- The carbon footprint of propane is lower than many other fuels, reducing greenhouse gas (GHG) emissions by as much as 20%, when compared with gasoline
- Compared to gasoline and diesel vehicles, propane-fuelled vehicles produce lower amounts of particulates, carbon monoxide, nitrogen oxide, hydrocarbon and GHG emissions
- Cold start problems can be reduced by using the gaseous form of the air and fuel mixture
- Because liquid propane is about 35% less energy dense than gasoline on a volume to volume basis, a greater quantity of propane is required to travel the same distance as gasoline
Propane is a clean-burning, gaseous fuel that can be pressurized and stored as a liquid for use in powering cars and light-duty trucks. Generally speaking, propane-powered vehicles produce cleaner exhaust with fewer pollutants. Liquid propane injection (LPI) technology offers several environmental benefits, including a significant reduction in GHG emissions (up to 20%), nitrogen oxide emissions (20%) and carbon monoxide emissions (60%) when compared to similar-sized gasoline engines.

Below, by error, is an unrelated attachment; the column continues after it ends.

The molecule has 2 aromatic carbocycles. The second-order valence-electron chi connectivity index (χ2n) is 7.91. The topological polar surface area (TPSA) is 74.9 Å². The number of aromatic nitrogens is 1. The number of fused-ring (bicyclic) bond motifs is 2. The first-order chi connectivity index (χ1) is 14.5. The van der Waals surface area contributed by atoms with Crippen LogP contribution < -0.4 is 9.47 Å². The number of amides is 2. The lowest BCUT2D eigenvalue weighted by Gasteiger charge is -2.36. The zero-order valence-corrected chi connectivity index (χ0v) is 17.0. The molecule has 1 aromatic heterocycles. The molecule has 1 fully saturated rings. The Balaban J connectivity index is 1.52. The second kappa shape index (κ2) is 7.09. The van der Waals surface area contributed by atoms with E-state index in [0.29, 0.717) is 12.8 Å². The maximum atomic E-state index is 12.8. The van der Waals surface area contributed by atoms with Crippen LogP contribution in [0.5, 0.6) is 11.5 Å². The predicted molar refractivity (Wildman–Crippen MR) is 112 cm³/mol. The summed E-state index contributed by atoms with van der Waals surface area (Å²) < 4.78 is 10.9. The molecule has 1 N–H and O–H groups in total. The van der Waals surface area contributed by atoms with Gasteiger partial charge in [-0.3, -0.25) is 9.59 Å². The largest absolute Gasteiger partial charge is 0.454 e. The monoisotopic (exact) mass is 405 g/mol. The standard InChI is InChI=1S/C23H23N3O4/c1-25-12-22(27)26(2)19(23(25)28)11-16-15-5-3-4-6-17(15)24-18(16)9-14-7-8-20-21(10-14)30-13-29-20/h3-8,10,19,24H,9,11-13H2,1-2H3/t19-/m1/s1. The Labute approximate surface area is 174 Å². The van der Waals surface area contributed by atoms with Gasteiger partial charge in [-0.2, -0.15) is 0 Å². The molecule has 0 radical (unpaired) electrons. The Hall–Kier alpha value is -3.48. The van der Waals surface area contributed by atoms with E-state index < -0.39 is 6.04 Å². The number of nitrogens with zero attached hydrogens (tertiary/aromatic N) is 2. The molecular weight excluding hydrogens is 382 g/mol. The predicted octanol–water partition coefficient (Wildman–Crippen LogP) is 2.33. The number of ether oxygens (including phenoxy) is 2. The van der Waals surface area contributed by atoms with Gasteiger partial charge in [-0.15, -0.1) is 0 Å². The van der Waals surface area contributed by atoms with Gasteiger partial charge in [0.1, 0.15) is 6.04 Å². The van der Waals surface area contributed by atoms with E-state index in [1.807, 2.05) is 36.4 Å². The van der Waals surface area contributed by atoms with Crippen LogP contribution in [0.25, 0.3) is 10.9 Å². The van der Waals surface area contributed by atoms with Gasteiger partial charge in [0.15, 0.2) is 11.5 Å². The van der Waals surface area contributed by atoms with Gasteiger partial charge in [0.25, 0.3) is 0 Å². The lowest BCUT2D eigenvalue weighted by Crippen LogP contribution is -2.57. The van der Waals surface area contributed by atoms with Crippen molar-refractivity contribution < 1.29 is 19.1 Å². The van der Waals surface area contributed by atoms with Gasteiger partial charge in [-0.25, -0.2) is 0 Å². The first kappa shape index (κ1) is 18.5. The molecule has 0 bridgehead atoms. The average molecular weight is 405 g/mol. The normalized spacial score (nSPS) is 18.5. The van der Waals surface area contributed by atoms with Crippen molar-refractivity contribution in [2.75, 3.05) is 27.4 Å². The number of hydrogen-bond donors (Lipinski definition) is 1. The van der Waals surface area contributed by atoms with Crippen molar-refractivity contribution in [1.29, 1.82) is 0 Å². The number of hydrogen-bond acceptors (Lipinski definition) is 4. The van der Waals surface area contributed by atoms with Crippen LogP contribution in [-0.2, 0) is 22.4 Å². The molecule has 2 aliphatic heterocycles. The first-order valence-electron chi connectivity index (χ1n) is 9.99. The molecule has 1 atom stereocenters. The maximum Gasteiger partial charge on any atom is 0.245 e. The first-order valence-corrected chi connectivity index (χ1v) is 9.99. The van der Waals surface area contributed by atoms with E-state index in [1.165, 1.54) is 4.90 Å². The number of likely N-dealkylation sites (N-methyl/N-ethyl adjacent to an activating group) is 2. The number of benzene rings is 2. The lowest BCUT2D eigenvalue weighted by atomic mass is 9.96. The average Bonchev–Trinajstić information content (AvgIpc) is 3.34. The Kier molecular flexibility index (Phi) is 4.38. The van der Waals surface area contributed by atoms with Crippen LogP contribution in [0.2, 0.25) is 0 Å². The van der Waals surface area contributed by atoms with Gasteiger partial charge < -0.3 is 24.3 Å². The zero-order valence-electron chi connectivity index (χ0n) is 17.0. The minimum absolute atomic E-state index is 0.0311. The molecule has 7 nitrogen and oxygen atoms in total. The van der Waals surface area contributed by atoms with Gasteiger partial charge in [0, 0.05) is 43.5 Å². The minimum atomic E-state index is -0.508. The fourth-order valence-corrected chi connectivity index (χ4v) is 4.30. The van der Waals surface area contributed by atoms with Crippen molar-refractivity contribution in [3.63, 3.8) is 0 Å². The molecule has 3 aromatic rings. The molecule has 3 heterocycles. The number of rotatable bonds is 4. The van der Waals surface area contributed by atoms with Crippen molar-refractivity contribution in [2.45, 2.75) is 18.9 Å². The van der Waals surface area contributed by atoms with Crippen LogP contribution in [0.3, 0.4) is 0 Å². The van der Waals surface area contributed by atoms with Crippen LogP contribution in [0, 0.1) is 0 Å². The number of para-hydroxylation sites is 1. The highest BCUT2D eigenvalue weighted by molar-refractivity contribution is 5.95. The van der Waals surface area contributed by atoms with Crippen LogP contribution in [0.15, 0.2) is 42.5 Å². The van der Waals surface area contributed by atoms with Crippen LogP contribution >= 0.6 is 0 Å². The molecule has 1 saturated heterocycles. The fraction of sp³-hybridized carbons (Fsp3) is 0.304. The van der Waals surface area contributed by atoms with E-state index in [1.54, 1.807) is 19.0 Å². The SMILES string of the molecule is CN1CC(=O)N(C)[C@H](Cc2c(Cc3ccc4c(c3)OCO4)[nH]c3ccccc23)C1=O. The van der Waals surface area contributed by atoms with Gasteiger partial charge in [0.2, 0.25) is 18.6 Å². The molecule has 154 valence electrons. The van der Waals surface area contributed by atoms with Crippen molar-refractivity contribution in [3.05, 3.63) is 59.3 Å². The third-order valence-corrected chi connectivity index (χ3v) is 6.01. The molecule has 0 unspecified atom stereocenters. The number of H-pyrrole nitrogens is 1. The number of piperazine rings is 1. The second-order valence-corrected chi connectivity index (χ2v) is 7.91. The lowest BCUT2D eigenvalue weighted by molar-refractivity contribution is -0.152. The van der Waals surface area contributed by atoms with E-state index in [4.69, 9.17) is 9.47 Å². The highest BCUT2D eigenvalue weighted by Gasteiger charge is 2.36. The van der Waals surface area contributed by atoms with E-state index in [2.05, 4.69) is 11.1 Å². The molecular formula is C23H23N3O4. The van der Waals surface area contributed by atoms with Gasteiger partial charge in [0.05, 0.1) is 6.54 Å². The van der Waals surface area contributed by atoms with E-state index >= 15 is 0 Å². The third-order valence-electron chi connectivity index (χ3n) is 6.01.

When used in vehicles, propane is stored under a moderate pressure in tanks that regulate pressure levels in response to sudden changes in temperature. Tanks are filled to an 80% maximum capacity in order to account for these changes in pressure levels.
Liquid propane is converted into gaseous form by a regulator or vapourizer, which also controls the supply of propane to the engine. Once converted, the gas is then mixed with filtered air before entering the combustion chambers.
Liquid propane is about 35% less energy dense than gasoline on a volume to volume basis. As such, a greater quantity of propane is required to travel the same distance as gasoline. This is offset by how much more efficiently the engine runs using the gaseous form of the fuel.
The latest generation of propane-fuelled vehicles are equipped with advanced computer control units and direct injection that precisely regulate fuel delivery
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